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That launch rocket is totally overbuilt for the payload you’re trying to launch- three Mainsails and two Rockomax Jumbo tanks per booster is massive overkill and would be close to reaching orbit with the side boosters still burning if the delta-V is showing vacuum numbers, or could make orbit with fuel to spare if they’re the surface numbers. You’re also potentially going too fast at low altitude, so any attempt to adjust your trajectory causes massive aerodynamic stresses that will make the rocket unstable and prone to flip or break apart.

Add fins on the core stage, make your boosters much smaller (1.25m boosters using Reliant engines- or 1.875m with Bobcats or Kodiaks if you have Making History- would probably be enough, or use Thumper or Kickback SRBs with some fuel tanks on the top and crossfeed enabled on the decouplers) and autostrut all the engines to the root part, the fairing to the heaviest part, the booster tanks to grandparent part and the nosecones on the boosters to the root part to keep it all locked together without being rigid to the point of breaking as rigid attachment tends to do.

You should also set the fuel tanks to drain from bottom to top which helps to keep the centre of mass as far forward as possible, then add a 1.25m reaction wheel to the top of the first stage which should be more than adequate to control the rocket at high altitudes or in space. Rockets tend to flip because there’s too much drag at the front, so fins on the bottom of the booster help to correct that, or because the weight balance is too low, which is largely resolved by draining the tanks from bottom to top and can be improved by using smaller, lighter engines in your core stage and radial boosters rather than big, heavy engines on big, heavy stages.

Edited by jimmymcgoochie
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2 things.

1.  Struts.  I dont know if your rocket is shaking or not before flipping, and if it is, struts will prevent that.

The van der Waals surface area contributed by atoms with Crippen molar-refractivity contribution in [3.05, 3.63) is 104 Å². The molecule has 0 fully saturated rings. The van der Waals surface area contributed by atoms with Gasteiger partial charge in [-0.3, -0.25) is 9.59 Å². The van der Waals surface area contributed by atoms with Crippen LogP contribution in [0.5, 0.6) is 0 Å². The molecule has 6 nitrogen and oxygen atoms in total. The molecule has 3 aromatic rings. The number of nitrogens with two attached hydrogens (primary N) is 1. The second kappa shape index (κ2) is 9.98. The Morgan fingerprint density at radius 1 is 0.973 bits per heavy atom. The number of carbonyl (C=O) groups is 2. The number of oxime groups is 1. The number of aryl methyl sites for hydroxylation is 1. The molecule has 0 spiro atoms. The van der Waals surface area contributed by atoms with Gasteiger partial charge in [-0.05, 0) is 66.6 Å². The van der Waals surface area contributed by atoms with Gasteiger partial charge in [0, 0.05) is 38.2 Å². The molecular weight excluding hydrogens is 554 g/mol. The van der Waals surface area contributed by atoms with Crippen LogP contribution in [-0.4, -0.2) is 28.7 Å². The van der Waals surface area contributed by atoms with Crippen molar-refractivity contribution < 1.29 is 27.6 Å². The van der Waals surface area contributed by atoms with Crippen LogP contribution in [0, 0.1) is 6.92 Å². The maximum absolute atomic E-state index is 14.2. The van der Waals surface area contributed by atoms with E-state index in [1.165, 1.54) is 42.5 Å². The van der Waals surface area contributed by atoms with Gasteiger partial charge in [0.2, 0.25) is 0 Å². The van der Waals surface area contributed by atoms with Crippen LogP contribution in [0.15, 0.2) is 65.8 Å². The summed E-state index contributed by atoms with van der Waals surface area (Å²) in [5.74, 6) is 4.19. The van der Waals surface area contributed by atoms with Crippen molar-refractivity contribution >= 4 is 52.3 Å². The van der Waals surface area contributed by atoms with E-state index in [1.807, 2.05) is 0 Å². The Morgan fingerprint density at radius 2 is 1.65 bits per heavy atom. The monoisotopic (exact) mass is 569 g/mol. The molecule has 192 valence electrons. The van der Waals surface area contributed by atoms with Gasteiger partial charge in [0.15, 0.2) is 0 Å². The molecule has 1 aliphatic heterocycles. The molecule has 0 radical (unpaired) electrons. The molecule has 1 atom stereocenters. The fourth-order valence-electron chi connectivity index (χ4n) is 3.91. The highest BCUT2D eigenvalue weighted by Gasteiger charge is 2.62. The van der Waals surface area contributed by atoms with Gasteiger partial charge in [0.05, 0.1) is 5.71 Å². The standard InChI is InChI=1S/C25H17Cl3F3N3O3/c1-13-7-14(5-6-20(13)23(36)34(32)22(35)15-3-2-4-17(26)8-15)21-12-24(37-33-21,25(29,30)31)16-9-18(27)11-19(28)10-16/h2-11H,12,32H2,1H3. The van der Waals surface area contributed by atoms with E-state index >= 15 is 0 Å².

2.  Reaction Wheels.  I always have issues with probes flipping, even if I use SAS to burn prograde, without these.  Heck I've started using them on manned rockets to keep myself stable.

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In addition to what everyone else has said:

Your boosters are going to be flexing, because they have huge weight, and huge thrust, and the steering input from the gimbals, but are only attached by a single decoupler each. When the boosters flex, they no longer point perfectly backwards. That contributes to making your rocket veer off course.

Solutions? Well, the meme goes that there are only two solutions in KSP: moar boosters, and moar struts. I'll leave it to you to figure out the answer ;)

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We've all had this a few times I'm sure, and it's very frustrating when you feel like you've done nothing differently from a successful variant.

I can actually see what looks like a strut from the left booster to the main stack.

That still leaves a few of the issues pointed out above: lack of fins at the base, the timing (and severity) of the turn, and the possibility that the tanks are emptying from the top down.
Definitely adding a few fins should help a lot. Once they are fitted, I would suggest starting the turn very early and then using prograde SAS. If the top tanks are emptying first, invert the priorities. (And yes, the boosters really do look like massive overkill :))

Edited by Neilski
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They look like it but if so, doesn't make sense. There's the HECS core just underneath the resource survey scanner. But there's no additional fuel tanks or engines, so they can't be (functional) other satellites? 

For 100s of my satellites I've used the HECS core. On its 6 sides are: 2x solar panels*, 1x  battery, 1x aerial, leaving 2 sides for eg thermometer, another science instrument. 




* if you fit just one, it will probably end up in shade and the satellite will go dead!

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On 1/10/2021 at 8:57 PM, paul_c said:

They look like it but if so, doesn't make sense.

Huh? This is KSP - making sense is optional :)
Also, HECS2 have great features for the mass - huge battery capacity, decent reaction wheels, great SAS... But I will confess I can't think of a good reason to put two of 'em right under a HECS :confused: